Stories Gone Mediocre: 11 Pitfalls of Storytelling

storytelling for nonprofits

Human brain is wired for stories. Literally. When hearing a great story, our brain releases oxytocin, dopamine, and cortisol. That’s an incredibly potent cocktail that sharpens our focus and creates an emotional connection.

Storytelling is part art and part science. There are sound strategies and approaches that will help you create an engaging story. In this article, we will take a different tack and examine what can creep up and make a story mediocre.

First things first. Before putting a proverbial pen to paper, it is vital to consider your audience, the core message you are trying to deliver, and the desired outcome. If you do not have clarity on these points, creating a story might be premature and even aimless.

To understand what makes a story engaging and special, let’s consider what makes stories mediocre. Not horrendous, but unmemorable and unexceptional.

  • A dull beginning is a wasted opportunity. This is your opportunity to capture readers’ interest and attention, to draw them in, Without a strong opening, they may never make it all the way through the story.
  • Lack of clarity kills a story by a thousand paper cuts. Information is disconnected and reader is meandering through the narrative, unsure what is important and where the story is headed. You are left to ponder what you were meant to take away from the story.
  • A sequential narrative devoid of conflict is merely informative but does not inspire or engage our emotions. It is the conflict that propels the story forward. Sequential approach is easy to spot, it is characterized by frequent and unenthusiastic “and then…”. This approach is best reserved for instructional manuals.
  • A strong voice burrows right into the reader, it will go a long way to connect and excite. In the absence of such, you will have to compensate elsewhere.
  • Lack of compelling characters, especially when the plot is fairly static, is a common downfall. These actors need not be always likable and certainly not above reproach. But we need to create a connections so that the reader is invested, if not rooting, for the outcomes. Characters’ emotions and humanity will advance the story.
  • General blasé lack of emotion. Arguably a story without emotion is simply information.
  • Boring and pedantic stories. If you are a writer or an otherwise invested party and you are still pushing down yawns, this story is a dud.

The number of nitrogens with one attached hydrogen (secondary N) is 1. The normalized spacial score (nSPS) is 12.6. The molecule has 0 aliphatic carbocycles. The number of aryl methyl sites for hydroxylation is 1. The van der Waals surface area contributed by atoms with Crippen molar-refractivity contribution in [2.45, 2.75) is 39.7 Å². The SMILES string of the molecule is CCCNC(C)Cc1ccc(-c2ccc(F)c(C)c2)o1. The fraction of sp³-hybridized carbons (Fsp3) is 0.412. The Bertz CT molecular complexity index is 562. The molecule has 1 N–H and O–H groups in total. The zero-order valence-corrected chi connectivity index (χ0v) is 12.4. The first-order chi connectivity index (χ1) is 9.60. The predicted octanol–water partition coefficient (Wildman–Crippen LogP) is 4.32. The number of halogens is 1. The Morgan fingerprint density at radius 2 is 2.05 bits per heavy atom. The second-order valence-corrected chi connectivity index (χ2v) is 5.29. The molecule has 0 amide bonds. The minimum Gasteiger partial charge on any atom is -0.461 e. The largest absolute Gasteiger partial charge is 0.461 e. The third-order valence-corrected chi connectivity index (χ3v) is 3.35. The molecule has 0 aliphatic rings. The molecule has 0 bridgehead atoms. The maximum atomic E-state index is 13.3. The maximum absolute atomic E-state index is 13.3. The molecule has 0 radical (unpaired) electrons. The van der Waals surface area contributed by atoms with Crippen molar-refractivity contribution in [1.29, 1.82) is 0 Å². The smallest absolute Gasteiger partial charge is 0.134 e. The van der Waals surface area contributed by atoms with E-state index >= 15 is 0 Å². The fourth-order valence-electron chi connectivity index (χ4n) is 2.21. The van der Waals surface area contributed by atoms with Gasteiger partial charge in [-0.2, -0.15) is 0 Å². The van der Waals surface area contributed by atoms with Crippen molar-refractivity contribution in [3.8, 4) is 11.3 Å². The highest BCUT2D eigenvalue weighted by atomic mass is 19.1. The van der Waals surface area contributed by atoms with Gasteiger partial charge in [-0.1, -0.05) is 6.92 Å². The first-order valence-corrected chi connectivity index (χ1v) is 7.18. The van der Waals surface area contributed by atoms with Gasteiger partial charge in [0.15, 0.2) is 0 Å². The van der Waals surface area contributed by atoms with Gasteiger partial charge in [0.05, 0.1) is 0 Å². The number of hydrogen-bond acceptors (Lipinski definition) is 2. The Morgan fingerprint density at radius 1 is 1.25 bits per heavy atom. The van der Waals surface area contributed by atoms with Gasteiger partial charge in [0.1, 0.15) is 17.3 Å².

• Fake and inauthentic stories do not land well and sometimes are even off-putting. Look inward, are you being true to your voice?
  • Stories with too many tangential details, even if taken individually those particulars are compelling, leave the reader overloaded. Your mind is scrambling, trying to piece information together and searching for interconnection. When some information is left to the readers’ imagination, they will fill it with what is meaningful to them, deepening the connection.
  • Just as too many details overwhelm, lack of specifics It makes for a very genetic and uninspiring story. A poignant detail or a description gives us something memorable to latch on to, a point of connection.
  • A story without hope leaves a dismal aftertaste. It is unlikely to spur readers to action. If the prospects are gloomy without promise of improved state, why bother?

Finally, it is important to note that there are excellent stories that still miss the mark. They have it all, raw emotion, characters we root for, obstacles and turmoil to overcome, and vivid language. These tales are a credit to the writer. Their pitfall is a lack of alignment with the cause and organization’s actual strategy. It is an emotive narrative within which the nonprofit itself does not have a role. These stories are compelling, but they do not build the case for your organization.

None of these pitfalls are dramatic. They will not embarrass you or irretrievably ruin your story. But these missteps take the sparkle out of the narrative, so storyteller, beware!

Related stories: Build an Army of Storytellers 

For more about messaging, content strategy, and storytelling connect and follow Olga Moshinsky Woltman on LinkedIn. 

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